Covered and written by Nitika.
The three Asian Artists of Indian origin invited for the event are:
To mark the event, the artists swapped their NFTs among each other. Before the ART- SWAP, the four Indian Crypto artists met in the museum. They had a conversation about crypto art, their artistic practice, Asian artistry, trends, and struggles of being a crypto artist in India. At the Art Swap, artists exchanged their NFTs and inspiration behind their artworks.
Fabin Rasheed, the event host, has been a member of the cryptoart community since the early 2020s. His artworks are AI-based. He is an active supporter of crypto art in India and a mentor to aspiring crypto artists. He has been putting great efforts into unifying Indian artists and spotlighting the emerging NFT artists.
Laya Mathikshara, a 13-year-old NFT artist, is the youngest of the group. The intersection of art and technology fascinated her about NFTs and Metaverse. She started painting at the age of nine, soon developing an interest in creating digital art. She is curious about electronics and programming and signed up online to learn the basics of programming languages. She expressed the challenges she faced concerning wallets and understanding cryptos, as many are unaware of NFTs in India. She also shared t there is a lack of acceptance for a career in art in the Asian culture, but this is slowly changing with the evolving ecosystem NFTs.
One of the artworks she tokenized is called “Gramophone – The mother of Art + Tech,” the idea that modern-day hard drives inherit the ‘needle head’ method from the classic gramophone core technology. Another one is “Diamond vs. Graphite,” a tribute to Buckminster Fuller – a designer who inspired the design of a carbon molecule, one of the largest objects to be a wave and a particle. She explained that the inspiration came from the fact that diamond and graphite are completely made of carbon, but their alignment is different, making one more valuable than the other. You can find her work available as NFTs here.
CyberShakti is an Indian multidisciplinary artist. She has been working in the cryptoart space since October 2020. Her work includes glitch aesthetics, collages, photo art, and photography. When it comes to defining her art genre, she chooses to transmute her creative energy into any medium she can while experimenting. She believes that “what you seek will find you,” as she learned about NFTs through her Glitch art community. She explains that the purpose of her images is to make people feel things in life. Her evocative artwork is inspired by feminine beauty.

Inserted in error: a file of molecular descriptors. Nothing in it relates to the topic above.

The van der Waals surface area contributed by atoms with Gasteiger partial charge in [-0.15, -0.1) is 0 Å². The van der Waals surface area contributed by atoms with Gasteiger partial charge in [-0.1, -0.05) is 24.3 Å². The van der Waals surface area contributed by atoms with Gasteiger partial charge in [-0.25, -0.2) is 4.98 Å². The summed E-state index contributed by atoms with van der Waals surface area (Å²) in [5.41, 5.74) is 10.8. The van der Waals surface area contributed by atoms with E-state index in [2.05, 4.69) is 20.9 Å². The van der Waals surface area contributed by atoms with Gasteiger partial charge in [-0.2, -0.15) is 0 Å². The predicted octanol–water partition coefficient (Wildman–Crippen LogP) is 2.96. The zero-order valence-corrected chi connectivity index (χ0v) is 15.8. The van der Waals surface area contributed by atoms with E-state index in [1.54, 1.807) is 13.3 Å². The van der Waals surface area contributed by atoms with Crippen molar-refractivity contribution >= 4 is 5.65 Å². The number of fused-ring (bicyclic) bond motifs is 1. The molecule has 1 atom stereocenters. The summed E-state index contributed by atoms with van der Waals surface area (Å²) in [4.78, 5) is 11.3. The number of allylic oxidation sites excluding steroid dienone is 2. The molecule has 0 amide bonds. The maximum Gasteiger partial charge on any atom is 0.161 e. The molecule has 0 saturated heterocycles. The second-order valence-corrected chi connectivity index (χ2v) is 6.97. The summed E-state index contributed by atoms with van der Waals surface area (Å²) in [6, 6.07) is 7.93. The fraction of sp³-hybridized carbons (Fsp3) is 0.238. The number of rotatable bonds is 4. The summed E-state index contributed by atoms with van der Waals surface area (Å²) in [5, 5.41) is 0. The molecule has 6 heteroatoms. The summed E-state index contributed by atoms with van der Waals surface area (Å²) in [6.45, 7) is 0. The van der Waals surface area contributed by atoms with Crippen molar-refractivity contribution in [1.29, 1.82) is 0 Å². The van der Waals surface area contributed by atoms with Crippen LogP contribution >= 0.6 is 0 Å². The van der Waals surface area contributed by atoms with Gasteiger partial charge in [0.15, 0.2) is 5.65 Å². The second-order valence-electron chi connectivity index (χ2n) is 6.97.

Regarding Asian representation in NFTs, she describes “Colors of India” photography X Glitch art series, which uses portraits of Indian tribes and their ethnic attire. That has brought authentic Indian life and culture visuals to the blockchain and presented them to a global audience. To her, cryptoart means having the freedom to tell whatever stories she wants from anywhere on the planet. She recently had the opportunity to meet and connect with Native tribes from Africa, which she attributes to NFTs. Here are some of her artworks.
Arundhati Sudan is a 24-year-old digital artist with a background in tennis and an education in psychology. Her artistic expression is rooted in physical artworks with elements ranging from psychedelic elements, doodles, and monochromatic sketches. Art is her form of meditation. She channelizes her experiences working with military veterans and autistic children into her art, merging psychology and art. She shares her experiences with virtual reality and describes psychological studies that show that virtual spaces’ heightened emotional responses are close to reality. In her opinion, NFTs bring artists with varied cultural backgrounds to the forefront. Her genesis NFT ‘God Particle’ reimagines an individual’s perception of reality through Rorschach. It was created on Blender 3D. The idea behind the piece was to bring out objectivity within subjectivity through manipulation and geometric nodes. It was recently sold on Foundation.
According to the event’s co-host, Fabin Rasheed, as much as the NFT space in India is evolving, it still has a long way to go. He shares that crypto art garnered attention in 2017s worldwide, but it took four years for it to reach India. There is massive potential in the Indian crypto art space, and it is emerging expeditiously with new people joining.
The ART Swap took place in the order as follows:
Fabin sent his artwork to Laya,
Laya transferred hers to Arundhati.
Iridescent nature by Laya
Arundhati to CyberShakti,
Sparks by Silvereign
CyberShakti to Fabin.
The Art Swap event exemplifies the values of the Museum of Crypto Art. According to the Museum of Crypto Art Manifesto, “MOCA offers a multitude of experiences around artwork and artists, This will create deeper layers of social, physical, and digital connections and realities.”
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